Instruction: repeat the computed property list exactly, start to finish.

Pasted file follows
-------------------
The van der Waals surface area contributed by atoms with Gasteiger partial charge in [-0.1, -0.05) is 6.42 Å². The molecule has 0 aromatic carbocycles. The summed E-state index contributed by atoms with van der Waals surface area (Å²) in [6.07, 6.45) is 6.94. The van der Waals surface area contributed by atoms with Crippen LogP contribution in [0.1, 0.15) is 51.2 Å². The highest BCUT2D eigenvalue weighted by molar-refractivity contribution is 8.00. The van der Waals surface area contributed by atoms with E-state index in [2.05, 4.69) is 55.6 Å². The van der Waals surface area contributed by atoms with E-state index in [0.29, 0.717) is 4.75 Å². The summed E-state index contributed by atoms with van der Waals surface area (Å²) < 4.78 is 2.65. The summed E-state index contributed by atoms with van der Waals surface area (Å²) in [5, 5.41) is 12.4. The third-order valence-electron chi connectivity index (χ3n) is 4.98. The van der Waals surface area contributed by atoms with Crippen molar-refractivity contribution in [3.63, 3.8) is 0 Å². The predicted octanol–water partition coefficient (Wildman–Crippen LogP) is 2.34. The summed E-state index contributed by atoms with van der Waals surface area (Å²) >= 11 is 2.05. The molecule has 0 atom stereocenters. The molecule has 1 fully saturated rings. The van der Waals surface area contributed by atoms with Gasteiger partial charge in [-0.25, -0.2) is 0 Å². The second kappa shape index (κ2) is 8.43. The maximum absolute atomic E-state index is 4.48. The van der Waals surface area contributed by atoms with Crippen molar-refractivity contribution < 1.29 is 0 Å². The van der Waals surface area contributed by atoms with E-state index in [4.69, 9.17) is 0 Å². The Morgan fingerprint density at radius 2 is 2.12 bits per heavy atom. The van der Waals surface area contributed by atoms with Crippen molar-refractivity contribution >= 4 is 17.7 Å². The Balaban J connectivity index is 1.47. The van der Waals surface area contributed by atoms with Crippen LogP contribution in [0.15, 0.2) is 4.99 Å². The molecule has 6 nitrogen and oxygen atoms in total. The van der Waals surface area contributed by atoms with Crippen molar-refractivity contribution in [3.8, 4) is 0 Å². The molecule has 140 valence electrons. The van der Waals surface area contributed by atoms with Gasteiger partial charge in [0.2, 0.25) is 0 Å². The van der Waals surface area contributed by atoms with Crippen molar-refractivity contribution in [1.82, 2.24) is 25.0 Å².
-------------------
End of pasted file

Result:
The van der Waals surface area contributed by atoms with Gasteiger partial charge in [-0.1, -0.05) is 6.42 Å². The molecule has 0 aromatic carbocycles. The summed E-state index contributed by atoms with van der Waals surface area (Å²) in [6.07, 6.45) is 6.94. The van der Waals surface area contributed by atoms with Crippen LogP contribution in [0.1, 0.15) is 51.2 Å². The highest BCUT2D eigenvalue weighted by molar-refractivity contribution is 8.00. The van der Waals surface area contributed by atoms with E-state index in [2.05, 4.69) is 55.6 Å². The van der Waals surface area contributed by atoms with E-state index in [0.29, 0.717) is 4.75 Å². The summed E-state index contributed by atoms with van der Waals surface area (Å²) < 4.78 is 2.65. The summed E-state index contributed by atoms with van der Waals surface area (Å²) in [5, 5.41) is 12.4. The third-order valence-electron chi connectivity index (χ3n) is 4.98. The van der Waals surface area contributed by atoms with Crippen molar-refractivity contribution in [3.63, 3.8) is 0 Å². The predicted octanol–water partition coefficient (Wildman–Crippen LogP) is 2.34. The summed E-state index contributed by atoms with van der Waals surface area (Å²) >= 11 is 2.05. The molecule has 0 atom stereocenters. The molecule has 1 fully saturated rings. The van der Waals surface area contributed by atoms with Gasteiger partial charge in [-0.25, -0.2) is 0 Å². The second kappa shape index (κ2) is 8.43. The maximum absolute atomic E-state index is 4.48. The van der Waals surface area contributed by atoms with Crippen molar-refractivity contribution < 1.29 is 0 Å². The van der Waals surface area contributed by atoms with E-state index in [4.69, 9.17) is 0 Å². The Morgan fingerprint density at radius 2 is 2.12 bits per heavy atom. The van der Waals surface area contributed by atoms with Crippen molar-refractivity contribution >= 4 is 17.7 Å². The Balaban J connectivity index is 1.47. The van der Waals surface area contributed by atoms with Crippen LogP contribution in [0.15, 0.2) is 4.99 Å². The molecule has 6 nitrogen and oxygen atoms in total. The van der Waals surface area contributed by atoms with Crippen molar-refractivity contribution in [3.8, 4) is 0 Å². The molecule has 140 valence electrons. The van der Waals surface area contributed by atoms with Gasteiger partial charge in [0.2, 0.25) is 0 Å². The van der Waals surface area contributed by atoms with Crippen molar-refractivity contribution in [1.82, 2.24) is 25.0 Å².